Sunday, July 04, 2004

Linfielder Howard Graves is Unaclipper

Note: Howard Graves attended, but did not graduate from Linfield College, McMinnville, Ore. He's a member of the college's Class of 1951.

Associated Press “Cleartime”
Winter 2004
By Steve Elliott
Deputy Director for Content Development
Newspaper & New Media Markets

PRESCOTT, Ariz. — There’s no computer, no e-mail, no fax machine at 670 Dragonfly Drive. Yet Howard Graves is connected to AP bureaus around the world.

Since retiring in 1993 as Honolulu chief of bureau, Graves has become a celebrity to many AP staffers using the seemingly forgotten medium of the U.S. mail.

He sends tearsheets from his home.

He sends tearsheets while on vacation.

He even sends tearsheets from newspapers his neighbors bring back from vacation.

To bureaus as near as Phoenix and as far away as Jakarta, Indonesia, envelopes bearing Graves’ typewritten return address carry tearsheets from The Arizona Republic, The Daily Courier of Prescott and New Mexico’s Gallup Independent, among other newspapers.

“We’ve gone from asking ‘How’d it play in Peoria?’ to ‘How’d it play in Prescott?’” said John Shurr, chief of bureau in Columbia, S.C. “Howard Graves is the man with the answer for us and dozens of other bureaus.”

Lindel G. Hutson, chief of bureau in Oklahoma City, said, “I was handing out some Howard clips last week and one of the veterans quipped to a new staffer that you know you’ve arrived in the AP when you get a byline from Arizona.”

That validation comes from the mile-high community of Prescott (it’s pronounced press’-kit, not press’-kot, he’ll remind you), about 90 miles north of Phoenix. It’s here, amid the pines on a summer afternoon, that we catch up with the man who calls himself “The Unaclipper.”

Returning from our lunch, Graves crosses the street to the mailbox and then picks up the Courier — an afternoon newspaper — from the driveway before heading inside.

“I’ll be darned,” he says, holding up a letter. It’s from Foster Klug, a staffer in the Baltimore bureau. Klug thanks Graves for a tearsheet on a travel piece he wrote from Japan. Graves smiles. This will go into a stack of thank you cards and letters, several inches thick, in his office.

He then opens the Courier on the kitchen counter. An AP story from Idaho is a brief on page one. That’ll go to Chief of Bureau Bill Beecham in Salt Lake City. A wildfire story with byline and photo will go to the Helena, Mont., bureau.

The Athens bureau will receive a tearsheet with a lengthy story on an inside page — Chief of Bureau Brian Murphy sends delightful thank you letters, Graves says.

With that aside, Graves sits down to face an obvious question from a grateful news agency.


“It’s cheaper than playing golf,” he laughs.

But seriously, it’s because Graves remembers the uncertainty of sending wire stories into the void and the thrill staffers get from seeing their work in print.

“You just never know where these stories are going to get used and why they’re going to use them,” he says.

What started out as sending tearsheets to writers he knew has become over the past several years a hobby taking up five or six hours a week and requiring not-insignificant expenditure s to the U.S. Postal Service.

Graves sends tearsheets to 25-30 domestic bureaus and around 20 international bureaus.
What keeps him expanding this enterprise of tearing, stamping and mailing? The answer seems to lie in that stack of thank you notes.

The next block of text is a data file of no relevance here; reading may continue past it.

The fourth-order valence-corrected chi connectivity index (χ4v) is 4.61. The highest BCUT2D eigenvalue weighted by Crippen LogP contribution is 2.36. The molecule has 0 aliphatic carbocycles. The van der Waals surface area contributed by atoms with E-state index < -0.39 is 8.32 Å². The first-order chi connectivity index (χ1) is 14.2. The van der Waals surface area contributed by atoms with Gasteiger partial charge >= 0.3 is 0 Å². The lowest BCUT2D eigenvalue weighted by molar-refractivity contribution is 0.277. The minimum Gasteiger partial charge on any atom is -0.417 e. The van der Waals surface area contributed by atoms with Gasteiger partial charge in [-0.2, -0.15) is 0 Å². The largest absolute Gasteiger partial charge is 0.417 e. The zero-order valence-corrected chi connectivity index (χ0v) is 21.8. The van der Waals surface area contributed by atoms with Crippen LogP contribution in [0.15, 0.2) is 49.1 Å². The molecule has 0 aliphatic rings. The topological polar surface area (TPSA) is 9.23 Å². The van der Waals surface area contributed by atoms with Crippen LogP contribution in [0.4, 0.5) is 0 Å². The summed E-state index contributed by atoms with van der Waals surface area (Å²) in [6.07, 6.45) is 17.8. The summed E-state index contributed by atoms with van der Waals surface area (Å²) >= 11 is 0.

There are letters, cards and postcards from Taipei and Nashville, Salt Lake City and Geneva, New Delhi and Minneapolis. Jakarta sent a baseball cap. Omaha sent envelopes and mailing labels. Many bureaus send stamps.

He pulls out a handwritten note from Angela K. Brown, correspondent in Fort Worth, Texas. “Thank you so much for sending me copies of newspapers that run my stories,” she says. “I rarely get to see where my stories go.”

“This is what a lot of the letters say,” Graves says.  “They’re so pleased someone is thinking of them.”

It’s a fitting hobby for Graves, who turns 77 in November. He began his journalism career at a weekly newspaper in his hometown of Robinson, Ill., and spent more than 40 years with AP. His AP posts included chief of bureau in Portland, Ore., and Albuquerque, as well as more than a decade in Honolulu, where he supervised coverage of Hawaii and the central Pacific. He is a past national president of the Society of Professional Journalists.

His office is a portal of sorts back to Honolulu, where a Smith Corona typewriter similar to the one on Graves’ desk once conveyed praise and blame to this reporter.

He has no computer and insists he never will. As long as he can buy ribbons, the staccato of his typing will ring through the house he shares with Audrey, his wife of 48 years.

On the desk, behind the typewriter and next to a scale and a photocopy showing current postal rates by the ounce, there are a half dozen or so open envelopes containing tearsheets. It’s the beginning of the clipping cycle, it turns out. Graves mailed 20 envelopes the day before.

Graves opens a desk drawer containing stamps and envelopes sent by bureaus. He keeps them sorted by bureau and uses each bureau’s stamps to send its tearsheets. If a bureau sends addressed envelopes, he’ll take them on his vacations and mail tearsheets from the road.

He returns to the thank you notes. Nordic & Baltic News Editor Matt Moore recently sent a one-and-a-half page letter catching Graves up on AP operations in that region.

A note from Denver Chief of Bureau George Garties, who also sent stamps, says, “Please keep them coming. We love it.”

It’s clear that he savors each one. “That’s what it’s all about.”

     --Steve Elliott was bureau chief in Arizona when he wrote this story.